The evolution of classroom technology

This week we talked about the drastic changes in technology use in the classroom that have occurred throughout history. I did some research to uncover what significant technological innovations have taken place.

So let’s take it back to the beginning… 

Chalkboards & Whiteboards 

Whilst browsing the internet I found that the chalkboard was invented in 1801 and was widely used in American classrooms by the mid 1900s. When I think of technology I only think of computers, tvs and iPads, which demonstrates my identity as a Digital native (I have grown up in the digital age). Technology outside of digital technology does in fact exist! It was only 70 years ago that the Digital Revolution began.

Although I think that digital technology has enhanced education, basic technologies such as the white board continue to serve an important purpose. The white board- a more developed form of the chalk board, was invented in 1950 and this piece of technology is still a staple in the classroom. I cannot think of one lesson throughout all my years of schooling in which a teacher did not use a whiteboard. The whiteboard is an excellent collaborative tool. It has stood the test of time and I believe that it will always be useful.



Although invented in 1920, the television began circulating throughout classrooms in the USA in the 1950s. I think educators are divided about the utility of this tool. Some find it to be an effective way to communicate information to students in an engaging way. Others believe that it is “lazy” of the teacher and diminishes the importance of teachers within the classroom. In fact, when the television first emerged, there were fears that they would replace teachers. We know now that is not the case! However, I think some teachers use videos/movies as a replacement for other activities rather than as a supplement to them, which can be detrimental to learning.

“Technology is just a tool. In terms of getting the kids working together and motivating them, the teacher is most important.” – Bill Gates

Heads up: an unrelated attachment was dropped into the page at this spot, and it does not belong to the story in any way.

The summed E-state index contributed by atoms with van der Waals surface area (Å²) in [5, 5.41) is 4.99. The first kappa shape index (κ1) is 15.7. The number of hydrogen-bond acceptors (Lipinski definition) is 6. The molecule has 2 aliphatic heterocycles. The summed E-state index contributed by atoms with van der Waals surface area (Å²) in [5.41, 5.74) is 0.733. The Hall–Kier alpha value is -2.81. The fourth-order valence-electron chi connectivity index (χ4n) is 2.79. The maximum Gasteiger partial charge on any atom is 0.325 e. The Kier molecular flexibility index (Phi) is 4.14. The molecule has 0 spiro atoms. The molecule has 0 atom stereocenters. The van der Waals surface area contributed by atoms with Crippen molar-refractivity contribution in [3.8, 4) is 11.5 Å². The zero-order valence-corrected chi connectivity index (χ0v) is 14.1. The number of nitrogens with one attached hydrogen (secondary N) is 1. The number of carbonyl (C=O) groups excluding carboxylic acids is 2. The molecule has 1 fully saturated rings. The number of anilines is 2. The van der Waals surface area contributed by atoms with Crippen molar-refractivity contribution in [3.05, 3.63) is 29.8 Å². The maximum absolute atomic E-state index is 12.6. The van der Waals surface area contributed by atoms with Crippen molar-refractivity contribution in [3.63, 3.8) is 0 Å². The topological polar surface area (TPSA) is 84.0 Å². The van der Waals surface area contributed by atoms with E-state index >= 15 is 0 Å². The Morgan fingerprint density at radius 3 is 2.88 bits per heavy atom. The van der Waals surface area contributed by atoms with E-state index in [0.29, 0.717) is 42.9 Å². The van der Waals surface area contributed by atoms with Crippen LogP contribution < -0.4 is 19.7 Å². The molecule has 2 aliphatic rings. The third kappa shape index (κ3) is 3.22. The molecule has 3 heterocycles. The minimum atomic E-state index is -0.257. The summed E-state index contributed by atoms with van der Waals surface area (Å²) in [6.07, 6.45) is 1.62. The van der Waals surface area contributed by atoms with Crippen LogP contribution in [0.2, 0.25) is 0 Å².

Visual media should be:

  • Current
  • Engaging- I had too many experiences with dull videos that featured one person talking for an extended period of time shown by teachers
  • Interactive: In order for students to learn through media they need to interact with the media, not just be passive observers- hence the beauty of Transmedia!!


The world wide web was developed in 1990 by a British researcher when he created  Hyper Text Markup Language (HTML). The internet completely changed the nature of education. Before the internet students had to scour books, articles and other primary resources in order to extract information. The internet has enabled students to access information in a matter of seconds from almost anywhere in the world. The internet has both advantages and disadvantages:


  • Research is less time consuming, which allows more time for analysis and evaluation
  • Books are only published periodically, which can result in outdated information whilst information on the Internet is constantly being updated
  • Students can access educational resources from home- they don’t always need to have a teacher present
  • Distance learning is made possible for students from rural areas
  • Students can communicate with both teachers and other students at any time



  • The internet is largely unregulated, which results in information that is not always research based
  • Students have to sift through endless amounts of information, which can be time consuming
  • The easily accessible nature of information may reduce depth of understanding
  • The internet is a place in which bullying, trolls, stalking and crime can thrive
  • The internet stores private information about students
  • Ability to focus and be present may be diminished due to the need for constant stimulation that the Internet provides



It is the responsibility of educators to equip students with the skills to navigate the internet in a way that enhances their learning and is also safe. The internet is not an inherently negative tool but it can be abused and can students can fall victim to it if they are not adequately prepared.

Smart phones

The use of smart phones as an educational tool is a recent phenomena. I sympathise with teachers who feel uncomfortable using mobile phones in the classroom. It is easy to dismiss them as a device that distracts from learning. However, resisting this form of technology and even banning it can be detrimental to learning. Students will use their phones at school no matter what restrictions are placed upon them. It is therefore more beneficial for teachers to harness this tool for educational purposes. Applications/platforms have been developed for purely educational purposes (e.g. Kahoot), whilst others can be manipulated for educational purposes (e.g. Twitter). Embedding smart phone use in classroom activities will likely enhance engagement and understanding amongst students.

An example of how smartphones can enhance learning in the classroom can be seen in this clip!

My technology timeline & screencast: